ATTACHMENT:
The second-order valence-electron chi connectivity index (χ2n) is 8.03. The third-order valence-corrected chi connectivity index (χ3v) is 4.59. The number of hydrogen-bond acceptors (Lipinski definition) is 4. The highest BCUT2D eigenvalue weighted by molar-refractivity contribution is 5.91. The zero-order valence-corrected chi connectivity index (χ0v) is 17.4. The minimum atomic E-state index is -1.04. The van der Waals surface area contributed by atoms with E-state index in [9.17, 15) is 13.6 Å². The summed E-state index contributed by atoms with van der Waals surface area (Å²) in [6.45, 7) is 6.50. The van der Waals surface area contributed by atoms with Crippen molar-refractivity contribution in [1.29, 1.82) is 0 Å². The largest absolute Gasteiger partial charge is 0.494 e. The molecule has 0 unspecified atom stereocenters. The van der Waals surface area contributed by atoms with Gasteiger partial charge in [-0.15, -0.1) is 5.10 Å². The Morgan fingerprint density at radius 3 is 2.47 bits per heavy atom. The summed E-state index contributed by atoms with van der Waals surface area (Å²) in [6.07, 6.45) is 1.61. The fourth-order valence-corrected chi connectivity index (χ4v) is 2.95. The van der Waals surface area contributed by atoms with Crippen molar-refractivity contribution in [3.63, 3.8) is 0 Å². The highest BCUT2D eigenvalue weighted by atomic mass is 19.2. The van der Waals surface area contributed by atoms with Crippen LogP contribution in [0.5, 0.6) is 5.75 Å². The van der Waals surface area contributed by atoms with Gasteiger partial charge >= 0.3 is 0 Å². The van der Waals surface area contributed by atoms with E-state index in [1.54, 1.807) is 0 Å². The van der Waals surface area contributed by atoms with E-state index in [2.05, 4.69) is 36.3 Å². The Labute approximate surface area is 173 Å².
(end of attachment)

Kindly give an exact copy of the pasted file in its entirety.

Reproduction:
The second-order valence-electron chi connectivity index (χ2n) is 8.03. The third-order valence-corrected chi connectivity index (χ3v) is 4.59. The number of hydrogen-bond acceptors (Lipinski definition) is 4. The highest BCUT2D eigenvalue weighted by molar-refractivity contribution is 5.91. The zero-order valence-corrected chi connectivity index (χ0v) is 17.4. The minimum atomic E-state index is -1.04. The van der Waals surface area contributed by atoms with E-state index in [9.17, 15) is 13.6 Å². The summed E-state index contributed by atoms with van der Waals surface area (Å²) in [6.45, 7) is 6.50. The van der Waals surface area contributed by atoms with Crippen molar-refractivity contribution in [1.29, 1.82) is 0 Å². The largest absolute Gasteiger partial charge is 0.494 e. The molecule has 0 unspecified atom stereocenters. The van der Waals surface area contributed by atoms with Gasteiger partial charge in [-0.15, -0.1) is 5.10 Å². The Morgan fingerprint density at radius 3 is 2.47 bits per heavy atom. The summed E-state index contributed by atoms with van der Waals surface area (Å²) in [6.07, 6.45) is 1.61. The fourth-order valence-corrected chi connectivity index (χ4v) is 2.95. The van der Waals surface area contributed by atoms with Crippen molar-refractivity contribution in [3.63, 3.8) is 0 Å². The highest BCUT2D eigenvalue weighted by atomic mass is 19.2. The van der Waals surface area contributed by atoms with Crippen LogP contribution in [0.5, 0.6) is 5.75 Å². The van der Waals surface area contributed by atoms with Gasteiger partial charge >= 0.3 is 0 Å². The van der Waals surface area contributed by atoms with E-state index in [1.54, 1.807) is 0 Å². The van der Waals surface area contributed by atoms with E-state index in [2.05, 4.69) is 36.3 Å². The Labute approximate surface area is 173 Å².